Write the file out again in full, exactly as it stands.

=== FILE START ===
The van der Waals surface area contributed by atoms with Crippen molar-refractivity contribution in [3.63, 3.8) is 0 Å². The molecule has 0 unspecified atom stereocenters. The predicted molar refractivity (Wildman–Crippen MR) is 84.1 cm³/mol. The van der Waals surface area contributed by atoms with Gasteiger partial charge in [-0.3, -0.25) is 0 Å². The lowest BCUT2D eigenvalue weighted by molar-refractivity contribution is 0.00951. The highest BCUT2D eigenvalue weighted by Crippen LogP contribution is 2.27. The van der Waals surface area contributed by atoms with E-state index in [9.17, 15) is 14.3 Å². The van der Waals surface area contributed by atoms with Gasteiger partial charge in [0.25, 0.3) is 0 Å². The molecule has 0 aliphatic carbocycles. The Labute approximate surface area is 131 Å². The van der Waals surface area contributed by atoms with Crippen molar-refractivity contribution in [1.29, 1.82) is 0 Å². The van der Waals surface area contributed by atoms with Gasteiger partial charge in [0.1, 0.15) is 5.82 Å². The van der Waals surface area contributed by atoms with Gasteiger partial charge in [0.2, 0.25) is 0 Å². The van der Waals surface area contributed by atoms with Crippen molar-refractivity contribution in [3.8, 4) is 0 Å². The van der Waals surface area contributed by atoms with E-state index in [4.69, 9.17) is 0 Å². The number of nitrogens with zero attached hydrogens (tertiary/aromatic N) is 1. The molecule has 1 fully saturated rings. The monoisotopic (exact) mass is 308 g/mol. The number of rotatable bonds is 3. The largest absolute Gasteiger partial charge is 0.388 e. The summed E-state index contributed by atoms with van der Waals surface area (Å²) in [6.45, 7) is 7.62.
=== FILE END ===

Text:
The van der Waals surface area contributed by atoms with Crippen molar-refractivity contribution in [3.63, 3.8) is 0 Å². The molecule has 0 unspecified atom stereocenters. The predicted molar refractivity (Wildman–Crippen MR) is 84.1 cm³/mol. The van der Waals surface area contributed by atoms with Gasteiger partial charge in [-0.3, -0.25) is 0 Å². The lowest BCUT2D eigenvalue weighted by molar-refractivity contribution is 0.00951. The highest BCUT2D eigenvalue weighted by Crippen LogP contribution is 2.27. The van der Waals surface area contributed by atoms with E-state index in [9.17, 15) is 14.3 Å². The van der Waals surface area contributed by atoms with Gasteiger partial charge in [0.25, 0.3) is 0 Å². The molecule has 0 aliphatic carbocycles. The Labute approximate surface area is 131 Å². The van der Waals surface area contributed by atoms with Crippen molar-refractivity contribution in [1.29, 1.82) is 0 Å². The van der Waals surface area contributed by atoms with Gasteiger partial charge in [0.1, 0.15) is 5.82 Å². The van der Waals surface area contributed by atoms with Gasteiger partial charge in [0.2, 0.25) is 0 Å². The van der Waals surface area contributed by atoms with Crippen molar-refractivity contribution in [3.8, 4) is 0 Å². The van der Waals surface area contributed by atoms with E-state index in [4.69, 9.17) is 0 Å². The number of nitrogens with zero attached hydrogens (tertiary/aromatic N) is 1. The molecule has 1 fully saturated rings. The monoisotopic (exact) mass is 308 g/mol. The number of rotatable bonds is 3. The largest absolute Gasteiger partial charge is 0.388 e. The summed E-state index contributed by atoms with van der Waals surface area (Å²) in [6.45, 7) is 7.62.